- BYU undergrad Jared Wilkerson researched the impact of immigration on the "home front" in rural Mexico
- The study found Mexican wives who stay home when their husbands immigrate to the United States have poorer mental health than a comparison group
- Wilkerson is lead author of the newly published study with Professor Niwako Yamawaki
The immigration issue is often focused on the immigrants themselves and the impact on American society, which makes Jared Wilkerson’s undergraduate research experience stand out.
Under the mentorship of BYU psychology professor Niwako Yamawaki, Wilkerson went to rural Mexico to evaluate how families fare when the husband takes work abroad.
First they took a complete census of five rural villages in the state of Guanajuato. Then, with the aid of Wilkerson’s handle of Spanish, they interviewed 94 Mexican women using the General Health Questionnaire. Half had sent husbands to the United States for some part of the previous five years. The other half had not.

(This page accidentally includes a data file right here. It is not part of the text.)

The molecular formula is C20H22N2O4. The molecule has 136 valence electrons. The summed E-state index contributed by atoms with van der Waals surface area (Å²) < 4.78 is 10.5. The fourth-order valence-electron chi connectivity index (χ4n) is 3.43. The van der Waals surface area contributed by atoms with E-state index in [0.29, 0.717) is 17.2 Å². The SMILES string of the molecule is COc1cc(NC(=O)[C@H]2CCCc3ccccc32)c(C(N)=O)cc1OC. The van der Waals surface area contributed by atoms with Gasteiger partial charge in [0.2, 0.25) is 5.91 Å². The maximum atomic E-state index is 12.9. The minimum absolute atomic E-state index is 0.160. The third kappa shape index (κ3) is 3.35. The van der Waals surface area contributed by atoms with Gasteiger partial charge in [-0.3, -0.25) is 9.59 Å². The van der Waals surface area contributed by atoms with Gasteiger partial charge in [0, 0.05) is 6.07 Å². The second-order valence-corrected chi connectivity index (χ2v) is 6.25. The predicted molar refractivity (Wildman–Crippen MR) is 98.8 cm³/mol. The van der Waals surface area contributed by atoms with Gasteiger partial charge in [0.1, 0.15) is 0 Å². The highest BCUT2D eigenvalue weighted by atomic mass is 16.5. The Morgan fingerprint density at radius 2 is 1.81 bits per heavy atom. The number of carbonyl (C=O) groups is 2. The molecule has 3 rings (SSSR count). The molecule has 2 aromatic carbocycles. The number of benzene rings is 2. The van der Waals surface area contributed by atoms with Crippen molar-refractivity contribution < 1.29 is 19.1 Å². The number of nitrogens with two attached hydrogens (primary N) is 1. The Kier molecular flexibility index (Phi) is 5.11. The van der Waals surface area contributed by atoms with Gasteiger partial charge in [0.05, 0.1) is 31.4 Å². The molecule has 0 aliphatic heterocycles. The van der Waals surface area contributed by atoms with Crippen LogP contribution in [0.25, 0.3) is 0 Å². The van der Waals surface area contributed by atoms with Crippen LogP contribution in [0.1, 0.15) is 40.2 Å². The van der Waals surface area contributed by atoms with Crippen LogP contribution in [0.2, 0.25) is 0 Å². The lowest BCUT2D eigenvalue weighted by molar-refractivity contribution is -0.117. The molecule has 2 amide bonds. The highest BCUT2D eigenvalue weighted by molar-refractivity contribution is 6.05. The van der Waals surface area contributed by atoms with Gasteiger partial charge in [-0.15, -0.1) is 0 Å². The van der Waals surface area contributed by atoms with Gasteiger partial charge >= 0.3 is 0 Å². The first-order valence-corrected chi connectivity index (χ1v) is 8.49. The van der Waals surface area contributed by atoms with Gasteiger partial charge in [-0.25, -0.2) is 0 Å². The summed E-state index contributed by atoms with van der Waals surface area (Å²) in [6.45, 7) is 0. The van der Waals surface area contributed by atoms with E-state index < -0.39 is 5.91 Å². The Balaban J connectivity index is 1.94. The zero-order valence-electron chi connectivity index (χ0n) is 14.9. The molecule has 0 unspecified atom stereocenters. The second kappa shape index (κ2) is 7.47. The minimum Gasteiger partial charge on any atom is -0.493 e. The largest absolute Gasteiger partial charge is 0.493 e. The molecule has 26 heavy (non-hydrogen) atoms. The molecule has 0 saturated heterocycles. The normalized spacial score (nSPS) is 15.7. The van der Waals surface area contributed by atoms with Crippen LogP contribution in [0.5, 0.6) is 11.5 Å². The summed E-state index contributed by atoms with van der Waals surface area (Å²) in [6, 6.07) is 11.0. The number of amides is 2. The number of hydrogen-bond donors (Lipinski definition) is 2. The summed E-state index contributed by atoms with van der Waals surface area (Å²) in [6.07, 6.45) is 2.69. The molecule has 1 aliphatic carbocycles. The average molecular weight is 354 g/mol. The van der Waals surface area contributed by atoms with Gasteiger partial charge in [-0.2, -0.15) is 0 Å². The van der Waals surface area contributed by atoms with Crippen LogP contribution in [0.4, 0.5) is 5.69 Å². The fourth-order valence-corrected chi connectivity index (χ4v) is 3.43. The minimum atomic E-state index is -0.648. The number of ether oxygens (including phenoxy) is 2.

Two findings emerged from their analysis of the data: the mental health of “senders” was significantly poorer than “non-senders,” and the sending wives who shifted away from traditional gender roles fared the worst.
"Popular American psychology would suggest that their newfound independence might provide long-term mental health benefits,” Wilkerson said. “But being apart from their husbands, who go to the United States to work, does nothing beneficial for their mental health."
Wilkerson is the lead author of the report published with Yamawaki in the July issue of the journal Health Care for Women International. The publication was the end of a journey that began when Yamawaki encouraged her students to connect psychological principles to their own interests.
“Since I was working for Field Studies at the time, it didn't take too long to combine the interest in immigration I had cultivated in [BYU’s] Kennedy Center with the psychological mainstay of mental health,” Wilkerson said.
These days he’s in law school at William & Mary, but he still hasn’t forgotten the families he met through this project during the summer of 2007. Most households received Wilkerson cordially, yet one exception stands out. At one home, the husband shooed him away while the wife fed a pig in the yard.
“When I asked why, he said that Americans had treated him so poorly while he was working in the U.S. that he felt like returning the (dis)favor,” Wilkerson wrote in an email.
Besides gaining a lesson in respect, Wilkerson became steeped in the process of research and writing, which he calls the “bread and butter of being a good lawyer.”